We had celebratory cake after everyone came back from dinner. The Wrights came over and celebrated with us. It was cool to feel like you are among family even so far away from home.

This has been a big day for us – we are a bit overwhelmed but every minute we spend with our little guy makes us fall in love with him over and over again – all day.

Oh and today we found out just how much Dylan digs his own reflection in th mirror. He can be entertained for hours just watching his own reflection.

Friday, June 6 is our first day with Dylan after Gotcha Day. We are learning so much about him each minute. Last night we put Dylan on the floor on some mattresses and pillows so that he doesn't fall off the bed. This kid only woke up once during the night and we fed him 4 ounces of formula. He was asleep until 6 am. He was also happy all day until about 6 pm when we had our first serious meltdown. I think it is because we fed him too little food at 3 pm. We only gave him a small cup of rice cereal mixed in with some powdered formula and by 6:30, he was a different baby. He was screaming uncontrollably. Neither Billy or I could comfort him. Kat thought we could give him teething pills. That didn't help. We also gave him some Mylicon drops but I am uncertain if that helped at all. We were finally able to give him enough formula between screams to successfully fill his little tummy. Then in a few minutes, happy baby once more, as if absolutely nothing happened.

This morning, we also saw Dr. Tatyana, Vlady's wife. She checked out both Dylan and Charlie because both these boys were having blow outs and Dylan is still coughing. She prescribed some electrolytes, some other capsules that needed to be mixed in with formula and another type of powder that is supposed to help calm the diarrhea. The most interesting part of this is the salve that I am supposed to make using honey, alcohol, some other bottle of something, and lamb fat. I have tried all the others except the salve. I think Bill will have to go with Vlady to get this lamb fat tomorrow. Nevertheless, Dr. Tatiana gave us a bottle of Vlady's honey to use. I want to try and use it for cooking if nothing else as I have heard of nothing but good things about this honey. Also, Vlady seems to get stung by bees a lot when he goes to the mountains. I wouldn't think of wasting a drop. He says he sleeps really well when he gets stung. He reassured me that he was not allergic. OK.

Lastly, I had an opportunity to play dress up. Thanks to the Wrights for egging me on.



Saturday, June 28, 2008

Catch-up Post - Week 1 - continued

I completely forgot to post about a couple of the memorable experiences from this week, along with some interesting photos.

On Tuesday evening, after the orphanage visit, we were invited to join the Wrights in their weekly routine of cooking for and spending time with the Tokmok orphanage children. This is the other Tokmok orphanage where the babies go after they turn 4. It is about a block from the baby house.

John made hamburgers and salad for the kids and brought them there already cooked. The orphanage has a kitchen but during this week (it would later change), electricity goes out at 11 am and comes back on at 3 pm at our apartment complex. Other areas may experience a different outage pattern. I am not sure how it works exactly, only that John said that when enough people don't pay their bills on time, the neighborhood or the complex that shares that same power grid gets shut off. Imagine that. Nevertheless, this is the reason John cooks everything at home in the afternoon and brings everything over to the orphanage ready to serve.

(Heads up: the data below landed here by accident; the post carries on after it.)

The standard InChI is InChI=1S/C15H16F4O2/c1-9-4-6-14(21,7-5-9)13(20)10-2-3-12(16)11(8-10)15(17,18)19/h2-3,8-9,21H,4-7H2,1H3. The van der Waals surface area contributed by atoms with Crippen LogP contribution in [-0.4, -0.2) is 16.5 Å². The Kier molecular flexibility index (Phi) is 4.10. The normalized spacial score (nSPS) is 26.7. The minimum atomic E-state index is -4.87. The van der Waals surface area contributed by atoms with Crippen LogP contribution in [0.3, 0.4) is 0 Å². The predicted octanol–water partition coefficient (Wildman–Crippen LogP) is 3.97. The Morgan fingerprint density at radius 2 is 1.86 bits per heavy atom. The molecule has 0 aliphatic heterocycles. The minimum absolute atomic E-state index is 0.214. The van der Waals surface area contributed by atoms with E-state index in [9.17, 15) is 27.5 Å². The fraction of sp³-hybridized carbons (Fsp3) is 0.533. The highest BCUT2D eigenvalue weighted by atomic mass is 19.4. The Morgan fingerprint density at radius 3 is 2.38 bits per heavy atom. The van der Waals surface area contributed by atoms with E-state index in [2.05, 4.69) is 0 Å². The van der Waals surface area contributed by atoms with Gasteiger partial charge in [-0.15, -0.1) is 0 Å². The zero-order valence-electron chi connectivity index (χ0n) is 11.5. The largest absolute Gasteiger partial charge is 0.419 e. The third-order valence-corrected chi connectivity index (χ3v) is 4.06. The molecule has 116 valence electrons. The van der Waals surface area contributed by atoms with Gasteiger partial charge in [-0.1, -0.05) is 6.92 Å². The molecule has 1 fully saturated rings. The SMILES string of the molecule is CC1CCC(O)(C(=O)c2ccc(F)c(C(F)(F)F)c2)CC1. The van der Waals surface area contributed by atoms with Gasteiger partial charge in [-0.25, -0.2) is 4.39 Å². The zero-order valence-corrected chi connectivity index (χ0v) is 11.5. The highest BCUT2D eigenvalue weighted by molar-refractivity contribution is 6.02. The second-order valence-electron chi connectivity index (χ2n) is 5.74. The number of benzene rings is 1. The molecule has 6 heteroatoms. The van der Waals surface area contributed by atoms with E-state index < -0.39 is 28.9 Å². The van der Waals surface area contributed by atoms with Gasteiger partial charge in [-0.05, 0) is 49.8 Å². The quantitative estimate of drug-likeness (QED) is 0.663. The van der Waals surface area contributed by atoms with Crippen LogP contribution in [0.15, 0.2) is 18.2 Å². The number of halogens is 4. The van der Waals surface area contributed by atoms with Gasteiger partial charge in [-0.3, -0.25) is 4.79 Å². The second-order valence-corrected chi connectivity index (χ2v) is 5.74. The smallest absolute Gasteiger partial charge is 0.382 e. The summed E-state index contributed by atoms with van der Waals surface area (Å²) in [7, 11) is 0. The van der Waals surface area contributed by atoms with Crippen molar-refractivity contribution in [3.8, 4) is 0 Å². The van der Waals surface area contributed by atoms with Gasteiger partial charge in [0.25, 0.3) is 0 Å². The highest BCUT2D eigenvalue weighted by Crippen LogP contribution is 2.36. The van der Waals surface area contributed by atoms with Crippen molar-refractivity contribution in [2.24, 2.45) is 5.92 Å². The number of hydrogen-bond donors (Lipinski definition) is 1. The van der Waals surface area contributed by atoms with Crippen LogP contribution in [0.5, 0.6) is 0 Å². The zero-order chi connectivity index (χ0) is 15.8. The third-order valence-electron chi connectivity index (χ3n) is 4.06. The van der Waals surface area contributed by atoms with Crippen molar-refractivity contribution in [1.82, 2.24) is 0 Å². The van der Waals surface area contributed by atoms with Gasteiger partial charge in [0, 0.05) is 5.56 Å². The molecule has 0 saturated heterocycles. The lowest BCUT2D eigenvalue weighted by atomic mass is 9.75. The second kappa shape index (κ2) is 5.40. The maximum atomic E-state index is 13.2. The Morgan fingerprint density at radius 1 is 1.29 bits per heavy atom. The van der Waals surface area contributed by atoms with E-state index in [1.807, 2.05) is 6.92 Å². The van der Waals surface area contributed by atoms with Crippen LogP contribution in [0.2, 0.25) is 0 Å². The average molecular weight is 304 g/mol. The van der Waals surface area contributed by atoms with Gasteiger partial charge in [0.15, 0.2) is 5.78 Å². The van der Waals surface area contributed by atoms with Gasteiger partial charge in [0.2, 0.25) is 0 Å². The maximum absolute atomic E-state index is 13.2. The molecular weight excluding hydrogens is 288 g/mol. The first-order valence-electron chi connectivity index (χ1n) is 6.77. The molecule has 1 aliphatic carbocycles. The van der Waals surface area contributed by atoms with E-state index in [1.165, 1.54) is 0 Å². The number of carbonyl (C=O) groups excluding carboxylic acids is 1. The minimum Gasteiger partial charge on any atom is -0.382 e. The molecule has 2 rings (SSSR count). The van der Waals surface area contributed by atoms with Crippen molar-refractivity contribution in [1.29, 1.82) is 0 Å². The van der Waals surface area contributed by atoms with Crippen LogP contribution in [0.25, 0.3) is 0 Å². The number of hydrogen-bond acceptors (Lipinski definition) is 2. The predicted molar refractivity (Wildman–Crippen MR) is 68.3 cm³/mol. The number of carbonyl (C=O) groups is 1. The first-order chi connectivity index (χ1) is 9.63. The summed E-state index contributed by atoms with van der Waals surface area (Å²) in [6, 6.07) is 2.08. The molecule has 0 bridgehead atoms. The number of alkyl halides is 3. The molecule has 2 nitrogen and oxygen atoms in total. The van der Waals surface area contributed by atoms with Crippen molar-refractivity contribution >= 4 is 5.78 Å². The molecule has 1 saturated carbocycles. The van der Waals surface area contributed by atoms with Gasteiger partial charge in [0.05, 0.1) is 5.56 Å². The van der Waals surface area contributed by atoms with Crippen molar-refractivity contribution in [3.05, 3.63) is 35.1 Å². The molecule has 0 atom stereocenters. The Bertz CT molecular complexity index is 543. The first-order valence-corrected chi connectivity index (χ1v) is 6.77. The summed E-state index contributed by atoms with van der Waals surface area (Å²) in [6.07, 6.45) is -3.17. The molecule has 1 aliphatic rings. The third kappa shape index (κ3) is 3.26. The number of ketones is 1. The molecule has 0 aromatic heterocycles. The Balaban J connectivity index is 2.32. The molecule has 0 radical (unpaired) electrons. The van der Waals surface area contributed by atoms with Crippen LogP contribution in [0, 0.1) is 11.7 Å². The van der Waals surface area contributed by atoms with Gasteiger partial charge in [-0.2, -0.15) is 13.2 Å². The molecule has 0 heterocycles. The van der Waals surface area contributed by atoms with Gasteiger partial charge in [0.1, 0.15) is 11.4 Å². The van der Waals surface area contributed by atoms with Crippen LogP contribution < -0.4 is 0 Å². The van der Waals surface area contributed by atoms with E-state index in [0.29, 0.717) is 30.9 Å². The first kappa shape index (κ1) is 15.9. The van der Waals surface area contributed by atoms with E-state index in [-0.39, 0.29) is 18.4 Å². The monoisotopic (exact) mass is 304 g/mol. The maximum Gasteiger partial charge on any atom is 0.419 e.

When Karen and I got there shortly after 6 pm, we were met at the gate by 2 lovely girls. One of them looks to be about 12 or so and the other one younger. I later found out the older girl is one of the 2 Nastia's who live in the orphanage. She was going to be adopted very soon and is going to the U.S. I can't recall the younger girl's name but they each said "hello" and each took our hands and led us to the room where everyone was starting to get seated at the long table in the room where dinner was to be served. They made some room for us and brought another couple of chairs and soon, we were just part of the gang of diners filling our hungry tummies with the yummy food John made.

Some of the kids had 2 or 3 hamburgers. They had such hearty appetites. While at first pass I couldn't imagine that their little tummies can hold that much food, I later realized that this treat doesn't come along all the time so they are definitely taking advantage of this when they can. I can't say I blame them. John seems to know this and has made more than enough food for everyone. They also enjoy the soda's quite a bit.

The one thing that I did take notice is that John is standing inside the kitchen serving the meals over the little window that resembles that of a drive-through fast food joint. He looks like he is working very hard. Along with the sweat on his forhead was the joy on his face. That was another priceless moment for me. At the table, Julie and the girls were having a great time interacting with the munchkins. We talked about what came after dinner, a fun game of baseball, ok, more like whiffle ball, but the kids don't know that.